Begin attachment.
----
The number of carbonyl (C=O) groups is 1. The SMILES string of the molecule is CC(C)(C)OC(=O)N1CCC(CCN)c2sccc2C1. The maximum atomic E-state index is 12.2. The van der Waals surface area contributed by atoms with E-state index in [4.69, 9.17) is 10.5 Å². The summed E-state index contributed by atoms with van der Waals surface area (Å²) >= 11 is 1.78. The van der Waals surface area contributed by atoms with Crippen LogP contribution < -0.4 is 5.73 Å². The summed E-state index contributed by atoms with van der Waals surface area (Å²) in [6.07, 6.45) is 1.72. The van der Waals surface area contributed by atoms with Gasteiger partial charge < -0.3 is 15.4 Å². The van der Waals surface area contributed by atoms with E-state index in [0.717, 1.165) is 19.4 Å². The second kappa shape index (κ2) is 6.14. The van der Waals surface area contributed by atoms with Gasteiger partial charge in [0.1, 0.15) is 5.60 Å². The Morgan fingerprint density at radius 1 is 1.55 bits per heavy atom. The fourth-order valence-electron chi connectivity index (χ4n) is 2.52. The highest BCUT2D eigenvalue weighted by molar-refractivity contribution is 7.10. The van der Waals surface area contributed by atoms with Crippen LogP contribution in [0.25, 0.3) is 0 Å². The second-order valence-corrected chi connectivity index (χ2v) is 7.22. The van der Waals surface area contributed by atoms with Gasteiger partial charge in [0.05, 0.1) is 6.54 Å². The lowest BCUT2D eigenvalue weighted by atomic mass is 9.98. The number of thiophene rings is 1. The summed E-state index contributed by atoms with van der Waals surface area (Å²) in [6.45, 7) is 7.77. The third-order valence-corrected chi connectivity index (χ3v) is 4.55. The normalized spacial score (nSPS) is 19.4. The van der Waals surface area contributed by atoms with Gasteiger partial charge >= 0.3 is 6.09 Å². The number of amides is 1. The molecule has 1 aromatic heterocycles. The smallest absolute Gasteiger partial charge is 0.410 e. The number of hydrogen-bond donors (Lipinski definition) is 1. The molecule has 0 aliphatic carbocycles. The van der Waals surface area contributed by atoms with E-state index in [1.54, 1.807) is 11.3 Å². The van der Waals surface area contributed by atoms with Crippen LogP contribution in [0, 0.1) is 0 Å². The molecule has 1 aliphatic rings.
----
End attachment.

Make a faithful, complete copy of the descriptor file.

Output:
The number of carbonyl (C=O) groups is 1. The SMILES string of the molecule is CC(C)(C)OC(=O)N1CCC(CCN)c2sccc2C1. The maximum atomic E-state index is 12.2. The van der Waals surface area contributed by atoms with E-state index in [4.69, 9.17) is 10.5 Å². The summed E-state index contributed by atoms with van der Waals surface area (Å²) >= 11 is 1.78. The van der Waals surface area contributed by atoms with Crippen LogP contribution < -0.4 is 5.73 Å². The summed E-state index contributed by atoms with van der Waals surface area (Å²) in [6.07, 6.45) is 1.72. The van der Waals surface area contributed by atoms with Gasteiger partial charge < -0.3 is 15.4 Å². The van der Waals surface area contributed by atoms with E-state index in [0.717, 1.165) is 19.4 Å². The second kappa shape index (κ2) is 6.14. The van der Waals surface area contributed by atoms with Gasteiger partial charge in [0.1, 0.15) is 5.60 Å². The Morgan fingerprint density at radius 1 is 1.55 bits per heavy atom. The fourth-order valence-electron chi connectivity index (χ4n) is 2.52. The highest BCUT2D eigenvalue weighted by molar-refractivity contribution is 7.10. The van der Waals surface area contributed by atoms with Crippen LogP contribution in [0.25, 0.3) is 0 Å². The second-order valence-corrected chi connectivity index (χ2v) is 7.22. The van der Waals surface area contributed by atoms with Gasteiger partial charge in [0.05, 0.1) is 6.54 Å². The lowest BCUT2D eigenvalue weighted by atomic mass is 9.98. The number of thiophene rings is 1. The summed E-state index contributed by atoms with van der Waals surface area (Å²) in [6.45, 7) is 7.77. The third-order valence-corrected chi connectivity index (χ3v) is 4.55. The normalized spacial score (nSPS) is 19.4. The van der Waals surface area contributed by atoms with Gasteiger partial charge >= 0.3 is 6.09 Å². The number of amides is 1. The molecule has 1 aromatic heterocycles. The smallest absolute Gasteiger partial charge is 0.410 e. The number of hydrogen-bond donors (Lipinski definition) is 1. The molecule has 0 aliphatic carbocycles. The van der Waals surface area contributed by atoms with E-state index in [1.54, 1.807) is 11.3 Å². The van der Waals surface area contributed by atoms with Crippen LogP contribution in [0, 0.1) is 0 Å². The molecule has 1 aliphatic rings.